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Antarctica's ice walls are no match for The Wall in 'Game of Thrones'
JAY GORY, MANAGING EDITOR, science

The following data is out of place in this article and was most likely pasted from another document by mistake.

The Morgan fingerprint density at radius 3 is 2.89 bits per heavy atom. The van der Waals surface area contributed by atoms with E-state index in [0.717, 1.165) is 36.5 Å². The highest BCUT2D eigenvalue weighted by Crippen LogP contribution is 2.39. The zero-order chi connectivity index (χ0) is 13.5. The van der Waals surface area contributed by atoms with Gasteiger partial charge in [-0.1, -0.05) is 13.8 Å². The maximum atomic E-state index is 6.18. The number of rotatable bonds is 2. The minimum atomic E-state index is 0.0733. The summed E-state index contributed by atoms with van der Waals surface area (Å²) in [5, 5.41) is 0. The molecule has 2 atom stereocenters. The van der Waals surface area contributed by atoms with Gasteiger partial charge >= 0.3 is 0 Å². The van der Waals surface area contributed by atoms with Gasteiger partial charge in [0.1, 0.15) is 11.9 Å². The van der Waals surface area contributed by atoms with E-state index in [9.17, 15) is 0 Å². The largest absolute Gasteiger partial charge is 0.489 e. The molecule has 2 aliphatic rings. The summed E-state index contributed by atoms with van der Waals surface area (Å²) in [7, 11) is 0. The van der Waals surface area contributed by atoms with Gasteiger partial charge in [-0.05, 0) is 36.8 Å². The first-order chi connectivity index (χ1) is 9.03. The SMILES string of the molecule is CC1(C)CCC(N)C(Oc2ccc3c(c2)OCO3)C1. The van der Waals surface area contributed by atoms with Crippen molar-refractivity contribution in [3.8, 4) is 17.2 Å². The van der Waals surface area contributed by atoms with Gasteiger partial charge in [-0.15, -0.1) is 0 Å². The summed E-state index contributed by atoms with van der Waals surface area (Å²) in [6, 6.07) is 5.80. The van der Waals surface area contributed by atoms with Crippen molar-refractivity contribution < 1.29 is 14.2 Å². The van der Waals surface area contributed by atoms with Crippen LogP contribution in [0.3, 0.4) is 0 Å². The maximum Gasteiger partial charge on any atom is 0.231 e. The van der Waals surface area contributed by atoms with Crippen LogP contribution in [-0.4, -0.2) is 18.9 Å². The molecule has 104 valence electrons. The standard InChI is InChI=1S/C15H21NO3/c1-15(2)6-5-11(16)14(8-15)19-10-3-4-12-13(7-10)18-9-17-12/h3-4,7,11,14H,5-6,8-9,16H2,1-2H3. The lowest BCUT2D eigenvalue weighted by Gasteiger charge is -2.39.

Until a fire-spewing dragon breached The Wall in Game of Thrones, the 700-foot tall ice fortification kept murderous armies of resurrected dead from entering the Seven Kingdoms.  Unfortunately, ice walls on Earth aren't this robust. Glaciologist Martin Truffer of the University of Alaska Fairbanks recently revealed this reality at the American Geophysical Union's annual meeting in New Orleans. Earth's Antarctic ice walls are far more vulnerable to collapse, and as new, unsettling research suggests, scientists may have underestimated the momentous impact this could have on sea level rise this century.  SEE ALSO: Recent Arctic warming and ice melt are 'unprecedented' in human history The fictitious Wall in Game of Thrones doesn't just stand 700 feet tall — it stretches for 300 miles. But if it were here on Earth, it would crumble.  "Essentially the ice deforms under its own weight," Truffer said in an interview. "Once you start piling it that high it will literally ooze out like honey at the bottom." Ice walls in Antarctica don't get above around 100 meters, or about 330 feet, Truffer explained. It's just simple physics. "Once they get that high the stresses are so high that the ice just cracks and fails," he said.  The Thwaites Glacier in west Antarctica.Image: NASAThe physical realities of Earth also don't bode well for the gated tunnel at the bottom of The Wall, designed to let brazen (and often foolhardy) warriors into the dangerous regions beyond The Realm. "That definitely wouldn’t work under 200 meters [or 656 feet] of ice," said Truffer. "It would squeeze shut in hours. You could watch it happen." The realities of ice walls on Earth — even if they are half the height of those in The Realm — have important implications for anyone living near the coast . Massive amounts of water are stored in the West Antarctic Ice Sheet, and if the precipitous ice walls here begin to shed large amounts of ice, this could rapidly amplify sea level rise — possibly by more than four feet this century. "It’s the area with the greatest potential for sea level to impact the world," said Truffer. "If rapid sea level rise happens this century it's happening out of there." The specific area Truffer refers to is the Amundsen Sea sector of West Antarctica, home to the Thwaites and Pine Island Glaciers. At the end of these massive ice sheets, as depicted above, are imposing sea walls. And as global temperatures climb, these ice sheets can be thawed from both above and below.  The Amundsen Sea sector in the West Antarctic ice sheet is small, but according to NASA, contains enough ice to raise global sea levels by four feet.Image: wikimediaTruffer says much of the melting of West Antarctic ice shelves has to do with relatively warmer water seeping into the West Antarctic region, which melt and weaken the ice from below. "It can do a lot of damage to the ice there," he said. Atop the ice sheets, scientists have observed warmer air forming ponds on the surface, which then flow deep into the ice and cause substantial cracking. And once these ice sheets begin collapsing, there's potential for a runaway effect. After the ice sheers off, the sharp vertical walls left behind have little support. They too collapse, and the cycle continues, moving further inland, and freeing up more land-based ice to slide into the sea.  "The question is just how quickly is this going to go," said Truffer. "Will there be three feet of sea level rise this century?" he asks. "The rates that are possible can vary by an order magnitude. That’s where a lot of these unknowns are." Unlike the millions of coastal dwellers here on Earth, the human denizens of the fictitious Seven Kingdoms aren't the least bit concerned about sea level rise. They have other concerns; specifically, a nefarious legion of the dead that wants to annihilate them.  But as the season 7 finale proved, even if their ice wall can stand strong and rigid at 700 feet high, it's no match for a zombie-dragon endowed with blue fire.  "Maybe Game of Thrones needs to build a big moat," said Truffer.  WATCH: A floating 'island of trash' has surfaced in the Caribbean read more
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